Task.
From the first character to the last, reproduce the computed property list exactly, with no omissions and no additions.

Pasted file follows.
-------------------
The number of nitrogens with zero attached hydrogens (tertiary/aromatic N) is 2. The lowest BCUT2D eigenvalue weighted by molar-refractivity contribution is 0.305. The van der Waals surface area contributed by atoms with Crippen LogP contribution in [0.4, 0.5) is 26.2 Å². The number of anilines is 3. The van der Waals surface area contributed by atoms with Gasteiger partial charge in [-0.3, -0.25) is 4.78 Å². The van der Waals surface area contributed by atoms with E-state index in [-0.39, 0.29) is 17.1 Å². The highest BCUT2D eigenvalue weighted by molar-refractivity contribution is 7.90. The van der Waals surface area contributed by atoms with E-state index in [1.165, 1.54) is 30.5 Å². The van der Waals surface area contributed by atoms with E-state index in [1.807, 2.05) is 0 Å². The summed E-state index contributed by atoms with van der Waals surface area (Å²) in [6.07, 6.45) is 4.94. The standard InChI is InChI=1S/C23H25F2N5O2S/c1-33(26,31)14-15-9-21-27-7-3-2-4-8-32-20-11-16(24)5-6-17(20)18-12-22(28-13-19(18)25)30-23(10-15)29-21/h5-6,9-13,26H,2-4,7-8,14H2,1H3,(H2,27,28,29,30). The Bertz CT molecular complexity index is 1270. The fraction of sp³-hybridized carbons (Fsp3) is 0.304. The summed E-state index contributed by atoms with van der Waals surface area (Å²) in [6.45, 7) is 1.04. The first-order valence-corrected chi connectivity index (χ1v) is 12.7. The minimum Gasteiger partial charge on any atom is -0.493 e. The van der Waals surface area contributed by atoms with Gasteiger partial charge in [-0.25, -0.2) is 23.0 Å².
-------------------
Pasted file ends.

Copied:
The number of nitrogens with zero attached hydrogens (tertiary/aromatic N) is 2. The lowest BCUT2D eigenvalue weighted by molar-refractivity contribution is 0.305. The van der Waals surface area contributed by atoms with Crippen LogP contribution in [0.4, 0.5) is 26.2 Å². The number of anilines is 3. The van der Waals surface area contributed by atoms with Gasteiger partial charge in [-0.3, -0.25) is 4.78 Å². The van der Waals surface area contributed by atoms with E-state index in [-0.39, 0.29) is 17.1 Å². The highest BCUT2D eigenvalue weighted by molar-refractivity contribution is 7.90. The van der Waals surface area contributed by atoms with E-state index in [1.165, 1.54) is 30.5 Å². The van der Waals surface area contributed by atoms with E-state index in [1.807, 2.05) is 0 Å². The summed E-state index contributed by atoms with van der Waals surface area (Å²) in [6.07, 6.45) is 4.94. The standard InChI is InChI=1S/C23H25F2N5O2S/c1-33(26,31)14-15-9-21-27-7-3-2-4-8-32-20-11-16(24)5-6-17(20)18-12-22(28-13-19(18)25)30-23(10-15)29-21/h5-6,9-13,26H,2-4,7-8,14H2,1H3,(H2,27,28,29,30). The Bertz CT molecular complexity index is 1270. The fraction of sp³-hybridized carbons (Fsp3) is 0.304. The summed E-state index contributed by atoms with van der Waals surface area (Å²) in [6.45, 7) is 1.04. The first-order valence-corrected chi connectivity index (χ1v) is 12.7. The minimum Gasteiger partial charge on any atom is -0.493 e. The van der Waals surface area contributed by atoms with Gasteiger partial charge in [-0.25, -0.2) is 23.0 Å².